Easily identified by its greenish-white flowers and dark purple berries on red stalks, pokeweed (Phytolacca americana) grows in U.S. Department of Agriculture plant hardiness zones 2 through 11. This dangerous weed has a large root ball and thick, fleshy roots. The berries of this perennial plant are consumed by birds, which then disperse the seeds through their droppings, spreading the pokeweed to other areas. Since all parts of pokeweed are poisonous to humans, livestock and various other species of mammals, you should get rid of pokeweed immediately. Small infestations of pokeweed growing in gardens or hedges can be hand pulled from the ground. For larger infestations, use an herbicide to get rid of pokeweed.
Wear work gloves to protect your hands from possible irritation.
Grasp the base of the pokeweed as close to ground level as possible. If roots are left behind, new pokeweed plants will sprout.
Pull small infestations of pokeweed out of the ground and immediately dispose of the weeds in a sealed garbage bag.
Monitor the area regularly and pull any pokeweed plants that emerge.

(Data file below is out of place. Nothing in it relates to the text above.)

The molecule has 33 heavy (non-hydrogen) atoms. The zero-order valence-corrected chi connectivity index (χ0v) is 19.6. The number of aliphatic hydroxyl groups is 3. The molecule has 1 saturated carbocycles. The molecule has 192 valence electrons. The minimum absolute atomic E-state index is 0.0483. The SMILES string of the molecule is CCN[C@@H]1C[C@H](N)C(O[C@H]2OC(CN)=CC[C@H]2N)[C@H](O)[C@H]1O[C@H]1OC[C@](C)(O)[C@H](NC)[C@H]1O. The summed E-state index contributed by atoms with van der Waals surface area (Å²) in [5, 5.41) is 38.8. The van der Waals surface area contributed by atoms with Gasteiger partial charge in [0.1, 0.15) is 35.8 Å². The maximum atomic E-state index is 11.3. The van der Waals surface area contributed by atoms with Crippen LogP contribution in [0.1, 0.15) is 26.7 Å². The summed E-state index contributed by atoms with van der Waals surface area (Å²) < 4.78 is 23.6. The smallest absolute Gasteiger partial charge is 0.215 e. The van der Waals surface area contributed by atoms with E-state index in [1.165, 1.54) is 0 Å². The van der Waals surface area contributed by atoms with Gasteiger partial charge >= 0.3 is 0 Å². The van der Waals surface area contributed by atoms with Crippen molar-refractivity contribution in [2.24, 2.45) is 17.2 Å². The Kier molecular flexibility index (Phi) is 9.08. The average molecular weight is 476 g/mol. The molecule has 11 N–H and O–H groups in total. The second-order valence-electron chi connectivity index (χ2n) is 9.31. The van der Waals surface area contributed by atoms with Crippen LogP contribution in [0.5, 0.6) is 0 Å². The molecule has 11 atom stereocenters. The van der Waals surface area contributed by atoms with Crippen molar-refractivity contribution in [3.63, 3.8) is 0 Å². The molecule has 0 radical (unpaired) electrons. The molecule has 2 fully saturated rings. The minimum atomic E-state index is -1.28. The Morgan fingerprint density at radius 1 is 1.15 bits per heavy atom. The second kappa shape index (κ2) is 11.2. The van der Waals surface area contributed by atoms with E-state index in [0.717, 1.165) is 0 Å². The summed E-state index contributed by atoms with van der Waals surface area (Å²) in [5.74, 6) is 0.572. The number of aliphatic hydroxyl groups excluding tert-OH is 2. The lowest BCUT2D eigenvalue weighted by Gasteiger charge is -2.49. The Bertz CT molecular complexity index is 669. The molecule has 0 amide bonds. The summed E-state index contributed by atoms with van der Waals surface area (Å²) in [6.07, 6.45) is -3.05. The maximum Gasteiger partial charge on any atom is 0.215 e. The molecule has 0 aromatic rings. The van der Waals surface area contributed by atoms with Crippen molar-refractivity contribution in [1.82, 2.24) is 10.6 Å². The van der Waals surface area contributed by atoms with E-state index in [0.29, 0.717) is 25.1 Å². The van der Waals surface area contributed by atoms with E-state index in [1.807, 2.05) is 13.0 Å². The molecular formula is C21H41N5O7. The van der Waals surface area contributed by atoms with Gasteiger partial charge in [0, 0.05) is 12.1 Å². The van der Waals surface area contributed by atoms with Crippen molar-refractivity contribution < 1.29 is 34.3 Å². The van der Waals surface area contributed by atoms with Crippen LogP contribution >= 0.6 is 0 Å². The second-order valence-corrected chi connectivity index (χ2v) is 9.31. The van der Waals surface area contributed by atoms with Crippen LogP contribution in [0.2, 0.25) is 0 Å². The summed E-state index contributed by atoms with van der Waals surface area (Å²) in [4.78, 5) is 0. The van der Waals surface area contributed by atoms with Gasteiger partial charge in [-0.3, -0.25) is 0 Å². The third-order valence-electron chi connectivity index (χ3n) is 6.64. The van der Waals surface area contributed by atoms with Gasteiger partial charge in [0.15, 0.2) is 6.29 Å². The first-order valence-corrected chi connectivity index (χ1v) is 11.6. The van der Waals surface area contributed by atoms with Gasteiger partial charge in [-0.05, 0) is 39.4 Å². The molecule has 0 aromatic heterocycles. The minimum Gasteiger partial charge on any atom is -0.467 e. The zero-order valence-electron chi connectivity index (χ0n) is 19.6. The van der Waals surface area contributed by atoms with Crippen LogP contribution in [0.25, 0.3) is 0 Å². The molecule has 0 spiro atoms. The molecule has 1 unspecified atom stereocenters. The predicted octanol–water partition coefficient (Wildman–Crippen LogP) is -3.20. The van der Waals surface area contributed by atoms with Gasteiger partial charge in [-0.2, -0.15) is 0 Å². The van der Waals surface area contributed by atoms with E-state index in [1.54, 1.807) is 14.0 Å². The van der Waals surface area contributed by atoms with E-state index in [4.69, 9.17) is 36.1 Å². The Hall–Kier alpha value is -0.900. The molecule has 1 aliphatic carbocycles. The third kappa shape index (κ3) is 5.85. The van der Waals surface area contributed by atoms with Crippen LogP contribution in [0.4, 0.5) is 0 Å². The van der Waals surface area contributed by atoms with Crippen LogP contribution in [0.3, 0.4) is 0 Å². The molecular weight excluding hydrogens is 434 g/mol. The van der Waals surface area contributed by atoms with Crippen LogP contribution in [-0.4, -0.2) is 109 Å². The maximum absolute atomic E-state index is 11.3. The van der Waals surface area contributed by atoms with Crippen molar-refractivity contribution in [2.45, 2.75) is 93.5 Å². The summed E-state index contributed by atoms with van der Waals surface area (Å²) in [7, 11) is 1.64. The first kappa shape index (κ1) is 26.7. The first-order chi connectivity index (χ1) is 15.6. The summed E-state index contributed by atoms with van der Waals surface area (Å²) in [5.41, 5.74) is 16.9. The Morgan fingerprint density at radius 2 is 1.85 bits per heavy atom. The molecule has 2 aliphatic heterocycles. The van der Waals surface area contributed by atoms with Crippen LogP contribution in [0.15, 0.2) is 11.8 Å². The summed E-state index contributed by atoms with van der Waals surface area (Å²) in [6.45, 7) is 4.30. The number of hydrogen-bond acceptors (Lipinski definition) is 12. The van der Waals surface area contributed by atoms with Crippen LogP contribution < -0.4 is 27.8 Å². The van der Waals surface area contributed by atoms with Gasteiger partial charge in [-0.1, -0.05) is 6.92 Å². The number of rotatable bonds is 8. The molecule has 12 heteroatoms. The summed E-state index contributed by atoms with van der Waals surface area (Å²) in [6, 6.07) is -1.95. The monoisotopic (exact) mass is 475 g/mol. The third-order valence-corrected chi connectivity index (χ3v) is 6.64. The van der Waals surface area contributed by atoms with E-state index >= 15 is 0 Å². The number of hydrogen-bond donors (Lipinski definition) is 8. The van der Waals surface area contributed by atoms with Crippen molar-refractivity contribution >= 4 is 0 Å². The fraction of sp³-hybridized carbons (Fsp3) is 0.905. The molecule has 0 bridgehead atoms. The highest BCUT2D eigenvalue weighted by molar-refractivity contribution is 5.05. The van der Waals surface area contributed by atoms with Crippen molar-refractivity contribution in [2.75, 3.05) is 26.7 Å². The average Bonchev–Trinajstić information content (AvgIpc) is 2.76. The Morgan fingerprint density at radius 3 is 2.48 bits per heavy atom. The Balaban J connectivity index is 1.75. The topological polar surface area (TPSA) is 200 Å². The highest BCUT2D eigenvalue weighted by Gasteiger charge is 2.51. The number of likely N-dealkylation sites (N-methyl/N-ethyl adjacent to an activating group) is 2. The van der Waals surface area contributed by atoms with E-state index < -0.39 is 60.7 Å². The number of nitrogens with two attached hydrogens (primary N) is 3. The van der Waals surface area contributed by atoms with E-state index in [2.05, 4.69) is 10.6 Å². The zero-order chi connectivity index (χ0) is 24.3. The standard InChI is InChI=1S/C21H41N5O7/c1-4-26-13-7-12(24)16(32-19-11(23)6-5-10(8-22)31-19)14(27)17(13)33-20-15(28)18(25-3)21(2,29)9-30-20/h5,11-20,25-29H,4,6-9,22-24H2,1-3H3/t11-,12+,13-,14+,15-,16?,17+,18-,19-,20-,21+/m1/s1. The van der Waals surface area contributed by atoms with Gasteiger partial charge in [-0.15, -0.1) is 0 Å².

Wear safety glasses and latex or rubber gloves.
Pour 1/2 gallon of water into a large bucket. Add 1 to 2 tablespoons of an herbicide that lists Dimethylamine salt of 2,4-D-Dichlorophenoxyacetic acid (2,4-D) as its active ingredient per the package instructions. Mix the water and herbicide thoroughly with a wood stirring stick.
Add 1 teaspoon of a non-ionic surfactant to the diluted herbicide. Stir the solution with the wood stirring stick for several seconds. The non-ionic surfactant will help provide better coverage of the herbicide, increasing its effectiveness.
Transfer the herbicide solution to a garden sprayer. Spray pokeweed leaves with the herbicide solution thoroughly until the plant is moist. Protect desirable plants growing near the pokeweed by covering them with a piece of cardboard while spraying the pokeweeds.
Monitor the area and spray newly emerged pokeweeds with the herbicide solution as you find them.